Senate Intelligence Committee Ranking Member Mark Warner was quite incensed after Acting DNI Richard Grenell declassified the names of 39 Obama administration officials who unmasked Lt. General Michael Flynn during the 2016-2017 presidential transition period. The names were then provided to Republican Senators Chuck Grassley and Ron Johnson and published in the name of transparency.
But instead of asking serious questions about why so many Obama officials were engaged in the unmasking of an incoming Trump administration official, Warner berated Grenell for allegedly compromising sources/methods and then demanded additional intelligence reports be declassified. Grenell issued a response on Monday.
"My declassification determination was made in the interests of full transparency and public accountability given serious unanswered questions about the potential misuse of intelligence for partisan purposes following the 2016 election," Grenell wrote. "The protection of intelligence sources is always at the fore of any declassification decision I might make. As you well know, the decision to declassify the names of individuals who sought to unmask the identity of General Flynn poses absolutely no risk of compromise of either sources or methods. Additionally, far from undermining the credibility of the Intelligence Community (IC), the utmost transparency in this matter builds public trust and confidence in the Community and ensures the IC will not conceal potential abuse behind unnecessary security classification."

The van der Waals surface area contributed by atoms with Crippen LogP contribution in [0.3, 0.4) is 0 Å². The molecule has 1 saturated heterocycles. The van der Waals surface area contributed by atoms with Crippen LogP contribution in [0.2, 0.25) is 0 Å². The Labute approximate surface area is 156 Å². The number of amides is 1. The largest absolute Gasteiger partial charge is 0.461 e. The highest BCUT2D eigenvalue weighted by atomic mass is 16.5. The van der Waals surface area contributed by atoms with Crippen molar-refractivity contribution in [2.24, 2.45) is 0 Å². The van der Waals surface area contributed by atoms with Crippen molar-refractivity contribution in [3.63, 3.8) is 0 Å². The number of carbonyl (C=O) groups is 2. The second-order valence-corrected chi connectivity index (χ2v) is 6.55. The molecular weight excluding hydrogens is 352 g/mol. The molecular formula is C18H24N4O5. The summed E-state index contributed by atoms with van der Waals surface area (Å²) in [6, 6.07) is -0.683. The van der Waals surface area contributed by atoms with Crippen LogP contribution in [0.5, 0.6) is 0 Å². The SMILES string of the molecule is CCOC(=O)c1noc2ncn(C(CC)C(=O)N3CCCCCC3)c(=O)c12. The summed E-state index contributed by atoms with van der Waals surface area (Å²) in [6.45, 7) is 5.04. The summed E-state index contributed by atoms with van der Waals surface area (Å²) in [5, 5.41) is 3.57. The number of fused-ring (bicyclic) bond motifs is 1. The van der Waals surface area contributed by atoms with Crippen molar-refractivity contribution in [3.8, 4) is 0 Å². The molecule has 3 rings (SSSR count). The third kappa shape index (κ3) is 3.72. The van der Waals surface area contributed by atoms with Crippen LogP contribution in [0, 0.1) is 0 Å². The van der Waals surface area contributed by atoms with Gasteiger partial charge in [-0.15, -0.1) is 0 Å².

"I find it puzzling that your letter initially complains about the declassification of the indemnities of unmaskers, a declassification that posed no conceivable riches to sources or methods, only to then request the declassification of actual intelligence reports. Cherry picking certain documents for release, while attacking the release of others that don't fit your political narrative, is part of the problem the American people have with Washington DC politicians. I would appreciate it if you would explain your philosophy on transparency as it appears to be based solely on political advantage," he continued.
Grenell then called out Warner for his ongoing refusal to discuss these matters in person or over the phone.
"I gladly would have discussed this and other intelligence matters with you directly had you not chosen to cancel our planned call and then ignored subsequent requests by my office to reschedule," he said.
Grenell will step down from his position on Tuesday after swearing-in Congressman John Ratcliffe, who was approved for the job by the Senate last week.